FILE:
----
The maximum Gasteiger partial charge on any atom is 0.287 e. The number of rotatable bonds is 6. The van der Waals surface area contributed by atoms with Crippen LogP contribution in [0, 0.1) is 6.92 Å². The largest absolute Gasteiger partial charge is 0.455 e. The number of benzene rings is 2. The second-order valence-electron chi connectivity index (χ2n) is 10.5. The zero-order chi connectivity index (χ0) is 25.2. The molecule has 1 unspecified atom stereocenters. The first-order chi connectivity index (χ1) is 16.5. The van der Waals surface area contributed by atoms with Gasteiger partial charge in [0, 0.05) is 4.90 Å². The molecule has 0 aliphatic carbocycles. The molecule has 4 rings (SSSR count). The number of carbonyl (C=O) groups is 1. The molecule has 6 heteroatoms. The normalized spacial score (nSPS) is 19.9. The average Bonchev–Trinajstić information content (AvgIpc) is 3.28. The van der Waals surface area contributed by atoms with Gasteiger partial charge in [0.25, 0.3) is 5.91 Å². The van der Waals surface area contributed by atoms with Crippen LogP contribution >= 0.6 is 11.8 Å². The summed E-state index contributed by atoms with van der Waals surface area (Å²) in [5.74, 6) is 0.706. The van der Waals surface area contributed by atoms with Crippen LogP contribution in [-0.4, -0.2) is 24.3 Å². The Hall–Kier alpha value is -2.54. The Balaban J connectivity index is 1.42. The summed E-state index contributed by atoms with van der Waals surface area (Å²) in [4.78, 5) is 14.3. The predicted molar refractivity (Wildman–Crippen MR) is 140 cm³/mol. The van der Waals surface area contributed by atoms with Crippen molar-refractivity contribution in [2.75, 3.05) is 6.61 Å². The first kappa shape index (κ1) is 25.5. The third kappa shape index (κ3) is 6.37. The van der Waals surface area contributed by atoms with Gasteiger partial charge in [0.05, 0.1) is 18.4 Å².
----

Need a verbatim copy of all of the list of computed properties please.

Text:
The maximum Gasteiger partial charge on any atom is 0.287 e. The number of rotatable bonds is 6. The van der Waals surface area contributed by atoms with Crippen LogP contribution in [0, 0.1) is 6.92 Å². The largest absolute Gasteiger partial charge is 0.455 e. The number of benzene rings is 2. The second-order valence-electron chi connectivity index (χ2n) is 10.5. The zero-order chi connectivity index (χ0) is 25.2. The molecule has 1 unspecified atom stereocenters. The first-order chi connectivity index (χ1) is 16.5. The van der Waals surface area contributed by atoms with Gasteiger partial charge in [0, 0.05) is 4.90 Å². The molecule has 0 aliphatic carbocycles. The molecule has 4 rings (SSSR count). The number of carbonyl (C=O) groups is 1. The molecule has 6 heteroatoms. The normalized spacial score (nSPS) is 19.9. The average Bonchev–Trinajstić information content (AvgIpc) is 3.28. The van der Waals surface area contributed by atoms with Gasteiger partial charge in [0.25, 0.3) is 5.91 Å². The van der Waals surface area contributed by atoms with Crippen LogP contribution >= 0.6 is 11.8 Å². The summed E-state index contributed by atoms with van der Waals surface area (Å²) in [5.74, 6) is 0.706. The van der Waals surface area contributed by atoms with Crippen LogP contribution in [-0.4, -0.2) is 24.3 Å². The Hall–Kier alpha value is -2.54. The Balaban J connectivity index is 1.42. The summed E-state index contributed by atoms with van der Waals surface area (Å²) in [4.78, 5) is 14.3. The predicted molar refractivity (Wildman–Crippen MR) is 140 cm³/mol. The van der Waals surface area contributed by atoms with Crippen molar-refractivity contribution in [2.75, 3.05) is 6.61 Å². The first kappa shape index (κ1) is 25.5. The third kappa shape index (κ3) is 6.37. The van der Waals surface area contributed by atoms with Gasteiger partial charge in [0.05, 0.1) is 18.4 Å².